But if talking about the reverse in terms of rarity and old items, eBay is the winner. Amazon sometimes has old items for sale from users, but most people will be selling them on eBay. eBay is known for rare and old items, and because of that, people know that is the best place to get the best value.
I would say that unless a model of something is still in production, anything over 10 years old is going to be easier to find on eBay. If you're looking for autographs or mint condition issues of comics, eBay is the first place to search.
I have dealt with eBay, PayPal, and Amazon support. And even though each has decent support, I would have to say that ultimately Amazon is leaps and bounds above the other two.
PayPal used to be absolutely horrible. If you got ripped off their response was pretty much, "We can't do anything, sorry". For many years I avoided them after having one such incident. I eventually used their services again because eBay lured me back in.
I ended up having another incident where all my money was taken from my bank account. This time PayPal stepped up to the plate and reimbursed me for everything lost. Since then I have had more faith in the company, and they have helped me get things done a lot more smoothly than before. Is the actual service stellar, no, it is the standard I expect a large company to provide to be considered as having good support.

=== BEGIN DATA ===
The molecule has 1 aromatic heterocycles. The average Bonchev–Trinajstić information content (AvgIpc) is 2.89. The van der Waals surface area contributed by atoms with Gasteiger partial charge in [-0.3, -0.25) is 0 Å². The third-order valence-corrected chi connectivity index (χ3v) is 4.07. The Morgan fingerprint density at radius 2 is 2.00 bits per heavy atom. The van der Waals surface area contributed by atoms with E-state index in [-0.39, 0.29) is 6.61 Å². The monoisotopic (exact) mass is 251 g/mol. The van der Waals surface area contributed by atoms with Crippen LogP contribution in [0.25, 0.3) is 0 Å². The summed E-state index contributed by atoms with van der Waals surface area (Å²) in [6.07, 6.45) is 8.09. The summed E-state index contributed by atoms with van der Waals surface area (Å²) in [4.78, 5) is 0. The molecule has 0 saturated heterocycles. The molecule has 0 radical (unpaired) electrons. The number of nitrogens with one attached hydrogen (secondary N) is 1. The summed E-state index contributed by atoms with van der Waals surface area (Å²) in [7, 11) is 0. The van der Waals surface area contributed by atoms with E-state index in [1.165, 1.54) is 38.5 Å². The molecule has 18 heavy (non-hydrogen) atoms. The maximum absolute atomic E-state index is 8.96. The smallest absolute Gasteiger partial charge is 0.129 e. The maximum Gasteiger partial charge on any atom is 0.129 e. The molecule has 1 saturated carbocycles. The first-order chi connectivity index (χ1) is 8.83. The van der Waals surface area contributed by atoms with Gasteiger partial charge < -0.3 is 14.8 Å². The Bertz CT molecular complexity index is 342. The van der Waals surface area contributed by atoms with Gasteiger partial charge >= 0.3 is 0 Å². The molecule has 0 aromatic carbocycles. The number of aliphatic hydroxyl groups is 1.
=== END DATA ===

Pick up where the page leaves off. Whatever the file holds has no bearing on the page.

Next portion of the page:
eBay is a nightmare as of recently. There have been just as many horror stories for them as PayPal's past. They have cleaned up their act a lot, and have implemented policies that are better for both buyers and sellers. They have reimbursed me for non-received or non-working items and have ensured that I am taken care of when such situations occur. That being said, as of this month, I have lost a good amount of trust in their support. To make a long story short, eBay sent me a promotion for a measly $5 if I bought an item more than $20 through their eBay app on my smartphone or tablet. The $5 never appeared as stated and I have been jerked around for 3 hours (so far) proving the email was real, that I followed all the steps, and already being promised a $5 voucher that has yet to arrive (even after waiting twice the amount of time I was told it would take). After almost two weeks and three long hours of repeating myself, they did send me a $5 voucher with no spending requirement...